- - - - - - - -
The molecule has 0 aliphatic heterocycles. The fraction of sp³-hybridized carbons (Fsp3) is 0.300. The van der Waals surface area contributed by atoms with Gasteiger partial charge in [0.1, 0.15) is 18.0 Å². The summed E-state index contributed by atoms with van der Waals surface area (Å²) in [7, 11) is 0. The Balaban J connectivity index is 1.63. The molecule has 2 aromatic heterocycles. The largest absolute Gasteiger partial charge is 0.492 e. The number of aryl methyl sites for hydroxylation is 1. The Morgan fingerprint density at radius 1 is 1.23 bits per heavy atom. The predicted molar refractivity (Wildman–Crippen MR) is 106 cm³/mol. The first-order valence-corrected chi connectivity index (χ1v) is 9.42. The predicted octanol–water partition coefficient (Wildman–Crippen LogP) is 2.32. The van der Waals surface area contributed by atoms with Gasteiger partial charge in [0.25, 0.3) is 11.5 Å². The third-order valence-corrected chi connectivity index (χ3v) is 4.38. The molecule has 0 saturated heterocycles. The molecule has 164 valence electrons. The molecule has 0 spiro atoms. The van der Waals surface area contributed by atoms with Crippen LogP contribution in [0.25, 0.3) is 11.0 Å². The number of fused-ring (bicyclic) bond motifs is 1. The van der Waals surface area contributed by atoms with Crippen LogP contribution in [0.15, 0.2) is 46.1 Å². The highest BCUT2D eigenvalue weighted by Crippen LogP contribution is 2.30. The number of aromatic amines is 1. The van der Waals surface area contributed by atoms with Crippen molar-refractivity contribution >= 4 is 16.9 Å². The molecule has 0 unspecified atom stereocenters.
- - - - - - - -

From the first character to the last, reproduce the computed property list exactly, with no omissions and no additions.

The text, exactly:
The molecule has 0 aliphatic heterocycles. The fraction of sp³-hybridized carbons (Fsp3) is 0.300. The van der Waals surface area contributed by atoms with Gasteiger partial charge in [0.1, 0.15) is 18.0 Å². The summed E-state index contributed by atoms with van der Waals surface area (Å²) in [7, 11) is 0. The Balaban J connectivity index is 1.63. The molecule has 2 aromatic heterocycles. The largest absolute Gasteiger partial charge is 0.492 e. The number of aryl methyl sites for hydroxylation is 1. The Morgan fingerprint density at radius 1 is 1.23 bits per heavy atom. The predicted molar refractivity (Wildman–Crippen MR) is 106 cm³/mol. The first-order valence-corrected chi connectivity index (χ1v) is 9.42. The predicted octanol–water partition coefficient (Wildman–Crippen LogP) is 2.32. The van der Waals surface area contributed by atoms with Gasteiger partial charge in [0.25, 0.3) is 11.5 Å². The third-order valence-corrected chi connectivity index (χ3v) is 4.38. The molecule has 0 saturated heterocycles. The molecule has 164 valence electrons. The molecule has 0 spiro atoms. The van der Waals surface area contributed by atoms with Crippen LogP contribution in [0.25, 0.3) is 11.0 Å². The number of fused-ring (bicyclic) bond motifs is 1. The van der Waals surface area contributed by atoms with Crippen LogP contribution in [0.15, 0.2) is 46.1 Å². The highest BCUT2D eigenvalue weighted by Crippen LogP contribution is 2.30. The number of aromatic amines is 1. The van der Waals surface area contributed by atoms with Crippen molar-refractivity contribution >= 4 is 16.9 Å². The molecule has 0 unspecified atom stereocenters.